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Old 01-07-08, 03:48 PM
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Thanks for the info. I live in Arizona, where it's A/C weather for 5 months out of the year and temps often go over 110. When a car has been sitting outside, it's nice to have a old R-12 GM Harrison unit to cool you down fast. So in addition to mechanical shape, the condition of the a/c is important for us here. Would having the a/c system inspected by a technician reveal anymore info about the a/c system?
 
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Old 01-07-08, 04:57 PM
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I can appreciate the must-have a/c situation in the South. I don't think it's worth the tech's time to check out an a/c system. He can check the pressures, vent temps, and look at the visible condition of the system (i.e., leaks at connections, noisy compressor), but he won't be able to tell you how long the system will last, which is what you really want to know.

If the car blows cold at the time of purchase, that's the meat of it right there.
 
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Old 01-08-08, 05:40 AM
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r-134 works jusr as well as r-12 did...i have a 2000 chevy tahoe that will get cold enough to hang meat in.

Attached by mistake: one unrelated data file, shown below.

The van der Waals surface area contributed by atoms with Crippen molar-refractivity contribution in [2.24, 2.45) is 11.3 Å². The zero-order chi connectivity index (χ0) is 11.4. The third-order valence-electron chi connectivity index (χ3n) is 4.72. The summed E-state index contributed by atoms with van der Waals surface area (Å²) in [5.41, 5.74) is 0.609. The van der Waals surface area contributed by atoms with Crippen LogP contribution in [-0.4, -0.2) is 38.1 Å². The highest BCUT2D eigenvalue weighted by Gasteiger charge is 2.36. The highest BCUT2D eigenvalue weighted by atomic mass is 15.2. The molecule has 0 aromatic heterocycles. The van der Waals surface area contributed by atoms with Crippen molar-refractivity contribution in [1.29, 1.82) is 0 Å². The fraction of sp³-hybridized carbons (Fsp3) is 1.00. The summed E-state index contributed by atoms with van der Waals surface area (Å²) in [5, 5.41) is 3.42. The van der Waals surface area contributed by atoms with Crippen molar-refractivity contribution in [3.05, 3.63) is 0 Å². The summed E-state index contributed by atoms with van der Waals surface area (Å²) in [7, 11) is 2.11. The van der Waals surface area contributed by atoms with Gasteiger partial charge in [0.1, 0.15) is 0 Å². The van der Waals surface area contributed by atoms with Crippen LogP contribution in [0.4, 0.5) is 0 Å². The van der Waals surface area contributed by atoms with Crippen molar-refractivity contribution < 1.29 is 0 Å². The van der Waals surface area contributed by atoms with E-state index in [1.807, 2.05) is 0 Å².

i think what you are seeing is the movement toward lighter weight and more cheaply made compressor units. bcak in the late 70's and all through the 80's we saw LOTS of compressor failures with radial (R-4) GM compressors because they were doing more work with less compressor. the days of the heavy weight A-6 compressors is gone, never to be seen or heard from again. in fact, it won't be too much longer til we start seeing the next generation of AC and that will present consumers with a whole new challenge. it's weight and environmental concerns that drive these changes past and present...the next generation...CO2. way WAY higher pressure, solid lines (no more rubber hoses) but a safer more environmentally friendly gas...

As far as a used car with a great ac...listen for any strange noises when the compressor is running, make sure the blower works on all speeds and that there is sufficient air volumes from the ducts, check to see if it has the original compressor. a replacement means that the system has been opened and there are several red flags asscoiated with a system that's been opened. depends on whether the work was done by a competent and concientious ac tech or not...

also, give the system time to get working well...stabalized before you judge it's performance. my experience has been that an older higher mileage vehicle will take a little longer to get to that point (wear and tear). my truck still gets ice cold...but it doesn't get there as quickly as it did when it was new.